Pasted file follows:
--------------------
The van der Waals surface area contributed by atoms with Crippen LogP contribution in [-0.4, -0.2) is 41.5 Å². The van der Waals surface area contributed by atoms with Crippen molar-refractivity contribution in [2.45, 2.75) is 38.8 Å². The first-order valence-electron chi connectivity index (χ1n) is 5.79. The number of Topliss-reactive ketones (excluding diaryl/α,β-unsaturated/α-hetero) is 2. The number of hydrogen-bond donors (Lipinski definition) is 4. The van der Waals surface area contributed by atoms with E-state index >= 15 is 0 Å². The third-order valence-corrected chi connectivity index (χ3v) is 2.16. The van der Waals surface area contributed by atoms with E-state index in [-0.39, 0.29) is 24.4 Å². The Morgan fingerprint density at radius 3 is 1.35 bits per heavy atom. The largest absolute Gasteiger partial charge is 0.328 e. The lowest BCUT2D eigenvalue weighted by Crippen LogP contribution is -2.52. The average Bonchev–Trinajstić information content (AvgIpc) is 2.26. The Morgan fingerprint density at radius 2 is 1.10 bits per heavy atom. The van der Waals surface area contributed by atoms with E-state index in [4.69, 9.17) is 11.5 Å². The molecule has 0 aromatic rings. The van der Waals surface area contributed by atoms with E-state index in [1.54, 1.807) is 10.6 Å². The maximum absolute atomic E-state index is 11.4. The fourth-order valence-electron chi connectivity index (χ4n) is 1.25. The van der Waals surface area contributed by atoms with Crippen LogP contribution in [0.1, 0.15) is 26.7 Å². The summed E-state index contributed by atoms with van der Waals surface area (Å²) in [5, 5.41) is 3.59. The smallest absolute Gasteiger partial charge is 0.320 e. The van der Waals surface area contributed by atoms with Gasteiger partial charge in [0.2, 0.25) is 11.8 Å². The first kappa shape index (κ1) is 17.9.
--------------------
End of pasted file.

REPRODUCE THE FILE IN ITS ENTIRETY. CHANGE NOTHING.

The van der Waals surface area contributed by atoms with Crippen LogP contribution in [-0.4, -0.2) is 41.5 Å². The van der Waals surface area contributed by atoms with Crippen molar-refractivity contribution in [2.45, 2.75) is 38.8 Å². The first-order valence-electron chi connectivity index (χ1n) is 5.79. The number of Topliss-reactive ketones (excluding diaryl/α,β-unsaturated/α-hetero) is 2. The number of hydrogen-bond donors (Lipinski definition) is 4. The van der Waals surface area contributed by atoms with E-state index >= 15 is 0 Å². The third-order valence-corrected chi connectivity index (χ3v) is 2.16. The van der Waals surface area contributed by atoms with E-state index in [-0.39, 0.29) is 24.4 Å². The Morgan fingerprint density at radius 3 is 1.35 bits per heavy atom. The largest absolute Gasteiger partial charge is 0.328 e. The lowest BCUT2D eigenvalue weighted by Crippen LogP contribution is -2.52. The average Bonchev–Trinajstić information content (AvgIpc) is 2.26. The Morgan fingerprint density at radius 2 is 1.10 bits per heavy atom. The van der Waals surface area contributed by atoms with E-state index in [4.69, 9.17) is 11.5 Å². The molecule has 0 aromatic rings. The van der Waals surface area contributed by atoms with E-state index in [1.54, 1.807) is 10.6 Å². The maximum absolute atomic E-state index is 11.4. The fourth-order valence-electron chi connectivity index (χ4n) is 1.25. The van der Waals surface area contributed by atoms with Crippen LogP contribution in [0.1, 0.15) is 26.7 Å². The summed E-state index contributed by atoms with van der Waals surface area (Å²) in [5, 5.41) is 3.59. The smallest absolute Gasteiger partial charge is 0.320 e. The van der Waals surface area contributed by atoms with Gasteiger partial charge in [0.2, 0.25) is 11.8 Å². The first kappa shape index (κ1) is 17.9.